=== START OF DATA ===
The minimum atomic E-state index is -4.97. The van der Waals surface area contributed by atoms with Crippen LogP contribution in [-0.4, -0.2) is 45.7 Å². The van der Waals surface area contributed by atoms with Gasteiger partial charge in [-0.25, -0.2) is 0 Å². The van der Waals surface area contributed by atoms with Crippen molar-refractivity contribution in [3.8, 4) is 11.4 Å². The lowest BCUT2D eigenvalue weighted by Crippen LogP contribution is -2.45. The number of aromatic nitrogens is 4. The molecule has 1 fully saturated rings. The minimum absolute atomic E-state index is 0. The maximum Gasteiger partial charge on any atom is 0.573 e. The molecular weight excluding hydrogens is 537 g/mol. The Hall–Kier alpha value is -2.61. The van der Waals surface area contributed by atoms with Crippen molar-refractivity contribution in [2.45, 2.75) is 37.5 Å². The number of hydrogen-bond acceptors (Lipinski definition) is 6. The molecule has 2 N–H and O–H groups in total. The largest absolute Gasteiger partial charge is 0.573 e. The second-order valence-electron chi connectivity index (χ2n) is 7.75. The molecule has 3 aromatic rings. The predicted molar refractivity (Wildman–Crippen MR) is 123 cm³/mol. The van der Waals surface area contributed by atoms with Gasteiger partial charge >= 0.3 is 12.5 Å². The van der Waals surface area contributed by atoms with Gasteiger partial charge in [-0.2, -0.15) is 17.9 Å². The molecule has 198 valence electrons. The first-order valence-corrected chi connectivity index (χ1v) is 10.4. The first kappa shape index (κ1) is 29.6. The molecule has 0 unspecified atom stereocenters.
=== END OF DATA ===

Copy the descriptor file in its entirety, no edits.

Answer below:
The minimum atomic E-state index is -4.97. The van der Waals surface area contributed by atoms with Crippen LogP contribution in [-0.4, -0.2) is 45.7 Å². The van der Waals surface area contributed by atoms with Gasteiger partial charge in [-0.25, -0.2) is 0 Å². The van der Waals surface area contributed by atoms with Crippen molar-refractivity contribution in [3.8, 4) is 11.4 Å². The lowest BCUT2D eigenvalue weighted by Crippen LogP contribution is -2.45. The number of aromatic nitrogens is 4. The molecule has 1 fully saturated rings. The minimum absolute atomic E-state index is 0. The maximum Gasteiger partial charge on any atom is 0.573 e. The molecular weight excluding hydrogens is 537 g/mol. The Hall–Kier alpha value is -2.61. The van der Waals surface area contributed by atoms with Crippen molar-refractivity contribution in [2.45, 2.75) is 37.5 Å². The number of hydrogen-bond acceptors (Lipinski definition) is 6. The molecule has 2 N–H and O–H groups in total. The largest absolute Gasteiger partial charge is 0.573 e. The second-order valence-electron chi connectivity index (χ2n) is 7.75. The molecule has 3 aromatic rings. The predicted molar refractivity (Wildman–Crippen MR) is 123 cm³/mol. The van der Waals surface area contributed by atoms with Gasteiger partial charge >= 0.3 is 12.5 Å². The van der Waals surface area contributed by atoms with Gasteiger partial charge in [-0.2, -0.15) is 17.9 Å². The molecule has 198 valence electrons. The first-order valence-corrected chi connectivity index (χ1v) is 10.4. The first kappa shape index (κ1) is 29.6. The molecule has 0 unspecified atom stereocenters.